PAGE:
Halappanavar's husband, Praveen, successfully sued the HSE for medical negligence in 2016, having already emigrated away from Ireland two years earlier.
Mass outrage followed the case. In November 2012, 2,000 people gathered outside the Dail in Dublin in her memory, and 10,000 marched through the streets demanding changes to the law. No substantive change has taken place since then, but a hugely re-energized, active, and dedicated pro-choice movement has emerged.
We have had the worst case outcomes. We have waited patiently for these to take effect and produce some basic empathy in our legislators. And we have not seen it.
Almost unheard of before, it is now fairly commonplace for pro-choice women to write about their abortion stories in the press or on social media. Actions like the X-ile Project, which presents portraits of Irish women who have traveled for abortions, aim to bring greater understanding to the wider public that the women affected are all around them. "Repeal" sweatshirts made by Anna Cosgrave constantly sell out, with all profits redirected to the Abortion Rights Campaign. Most important, a new generation of activists, like the organizers of Wednesday's march, are angry, radical, and not going anywhere.
There was further controversy late last year, when Rory O'Neill (stage name Panti Bliss), who was instrumental in the campaign to successfully pass the 2015 referendum to legalize gay marriage, commented on the repeal movement: "It's very easy for passion to become anger, but that puts people off. There is a time and a place for righteous anger—and I am not saying everyone should be meek—but you need to think strategically when it comes to referendums."
O'Neill knows a thing or two about winning a referendum, but the crucial point he misses here is that women in Ireland have had every possible conversation and argument about abortion that there is. We have presented the "good victims" (there is perhaps no more straightforward moral argument for abortion than the X case scenario). We have had the worst case outcomes. We have waited patiently for these to take effect and produce some basic empathy in our legislators. And we have not seen it. Being nice, being patient, hasn't worked. Being open about our stories hasn't worked. Even being dead hasn't worked.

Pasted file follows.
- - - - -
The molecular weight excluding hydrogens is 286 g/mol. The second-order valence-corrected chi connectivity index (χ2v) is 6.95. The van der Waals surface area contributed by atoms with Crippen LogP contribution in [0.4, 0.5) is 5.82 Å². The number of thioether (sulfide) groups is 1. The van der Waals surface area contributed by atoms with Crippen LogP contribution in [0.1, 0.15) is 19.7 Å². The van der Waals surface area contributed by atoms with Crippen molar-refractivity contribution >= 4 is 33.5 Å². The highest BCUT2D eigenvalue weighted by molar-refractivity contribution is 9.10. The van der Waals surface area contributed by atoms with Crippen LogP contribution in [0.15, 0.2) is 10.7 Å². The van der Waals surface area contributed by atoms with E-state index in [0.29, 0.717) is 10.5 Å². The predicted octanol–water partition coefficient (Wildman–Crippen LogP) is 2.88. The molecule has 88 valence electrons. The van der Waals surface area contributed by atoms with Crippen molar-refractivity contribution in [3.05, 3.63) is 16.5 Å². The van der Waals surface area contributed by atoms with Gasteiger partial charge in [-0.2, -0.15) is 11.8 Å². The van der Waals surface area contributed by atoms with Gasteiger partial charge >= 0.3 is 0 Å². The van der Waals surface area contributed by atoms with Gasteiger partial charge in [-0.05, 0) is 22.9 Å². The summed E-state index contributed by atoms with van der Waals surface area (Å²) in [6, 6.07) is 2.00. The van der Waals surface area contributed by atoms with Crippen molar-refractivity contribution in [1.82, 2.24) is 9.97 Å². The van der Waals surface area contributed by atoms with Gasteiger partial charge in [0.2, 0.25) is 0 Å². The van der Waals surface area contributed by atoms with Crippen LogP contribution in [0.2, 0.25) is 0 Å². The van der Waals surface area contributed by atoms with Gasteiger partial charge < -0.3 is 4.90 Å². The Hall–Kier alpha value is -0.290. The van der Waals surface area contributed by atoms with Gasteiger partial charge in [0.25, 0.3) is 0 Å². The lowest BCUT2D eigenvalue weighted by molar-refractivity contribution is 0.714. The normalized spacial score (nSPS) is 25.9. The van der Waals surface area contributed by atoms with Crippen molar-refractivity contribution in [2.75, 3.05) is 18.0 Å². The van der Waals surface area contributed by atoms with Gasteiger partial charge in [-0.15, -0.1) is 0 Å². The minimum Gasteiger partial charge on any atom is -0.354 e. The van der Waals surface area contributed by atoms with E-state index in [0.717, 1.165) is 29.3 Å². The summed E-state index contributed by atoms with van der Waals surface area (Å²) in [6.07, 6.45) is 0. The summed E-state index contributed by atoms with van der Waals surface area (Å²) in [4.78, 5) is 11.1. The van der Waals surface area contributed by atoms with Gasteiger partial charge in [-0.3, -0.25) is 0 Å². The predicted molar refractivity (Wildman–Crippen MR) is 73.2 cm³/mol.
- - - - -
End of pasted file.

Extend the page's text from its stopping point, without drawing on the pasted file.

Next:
This is why it's galling to have centrist liberal discourse repeatedly bemoan us for not being neutral enough. I can't be neutral in a debate about what takes place inside my body, about a system that has made me want to kill myself, about people who were supposed to represent me in government who at best turn their backs and at worst throw me under the bus. The time for politely asking to be included in a conversation we will always be drowned out in is over. The UN told Ireland in 2016 that its lack of legislation was a human rights abuse—a referendum shouldn't even be necessary to address this issue.
These are the sort of bizarre absurdities you find yourself dealing with when forced to justify your rights to people who essentially have no interest in your well-being and health. They will not be reasoned with. Demand, anger, and urgency are necessary now.
All we have available to us is direct action. We have been polite for a long time. We have been nice. We have made the arguments. I'm done with that. I think we all are. My body has been demeaned in Ireland. My body has been embarrassed in Ireland. My body has been raped in Ireland. It has been denied justice in Ireland. I'm sick of debate. I want my body to be my own. In my own country. At last.